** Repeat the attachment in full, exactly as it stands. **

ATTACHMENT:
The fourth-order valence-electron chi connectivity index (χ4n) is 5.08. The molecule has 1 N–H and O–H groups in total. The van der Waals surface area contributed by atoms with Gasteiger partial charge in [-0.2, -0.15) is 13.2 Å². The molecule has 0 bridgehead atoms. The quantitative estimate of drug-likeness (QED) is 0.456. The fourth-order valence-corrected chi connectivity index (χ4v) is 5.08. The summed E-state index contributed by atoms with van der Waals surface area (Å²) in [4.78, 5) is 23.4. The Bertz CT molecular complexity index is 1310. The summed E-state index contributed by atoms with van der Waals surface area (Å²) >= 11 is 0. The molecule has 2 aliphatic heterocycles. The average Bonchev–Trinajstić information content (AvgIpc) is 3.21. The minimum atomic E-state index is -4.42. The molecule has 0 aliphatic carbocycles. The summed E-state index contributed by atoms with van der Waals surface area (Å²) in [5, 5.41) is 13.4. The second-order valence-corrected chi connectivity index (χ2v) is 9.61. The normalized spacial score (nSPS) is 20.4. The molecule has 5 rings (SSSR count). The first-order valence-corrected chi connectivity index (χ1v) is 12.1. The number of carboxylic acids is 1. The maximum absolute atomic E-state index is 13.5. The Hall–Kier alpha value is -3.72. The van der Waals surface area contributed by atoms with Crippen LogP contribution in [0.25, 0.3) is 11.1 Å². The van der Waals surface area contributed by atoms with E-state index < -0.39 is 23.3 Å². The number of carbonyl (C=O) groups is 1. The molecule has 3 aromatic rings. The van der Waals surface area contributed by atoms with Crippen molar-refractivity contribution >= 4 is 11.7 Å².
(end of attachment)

The fourth-order valence-electron chi connectivity index (χ4n) is 5.08. The molecule has 1 N–H and O–H groups in total. The van der Waals surface area contributed by atoms with Gasteiger partial charge in [-0.2, -0.15) is 13.2 Å². The molecule has 0 bridgehead atoms. The quantitative estimate of drug-likeness (QED) is 0.456. The fourth-order valence-corrected chi connectivity index (χ4v) is 5.08. The summed E-state index contributed by atoms with van der Waals surface area (Å²) in [4.78, 5) is 23.4. The Bertz CT molecular complexity index is 1310. The summed E-state index contributed by atoms with van der Waals surface area (Å²) >= 11 is 0. The molecule has 2 aliphatic heterocycles. The average Bonchev–Trinajstić information content (AvgIpc) is 3.21. The minimum atomic E-state index is -4.42. The molecule has 0 aliphatic carbocycles. The summed E-state index contributed by atoms with van der Waals surface area (Å²) in [5, 5.41) is 13.4. The second-order valence-corrected chi connectivity index (χ2v) is 9.61. The normalized spacial score (nSPS) is 20.4. The molecule has 5 rings (SSSR count). The first-order valence-corrected chi connectivity index (χ1v) is 12.1. The number of carboxylic acids is 1. The maximum absolute atomic E-state index is 13.5. The Hall–Kier alpha value is -3.72. The van der Waals surface area contributed by atoms with Crippen LogP contribution in [0.25, 0.3) is 11.1 Å². The van der Waals surface area contributed by atoms with E-state index < -0.39 is 23.3 Å². The number of carbonyl (C=O) groups is 1. The molecule has 3 aromatic rings. The van der Waals surface area contributed by atoms with Crippen molar-refractivity contribution >= 4 is 11.7 Å².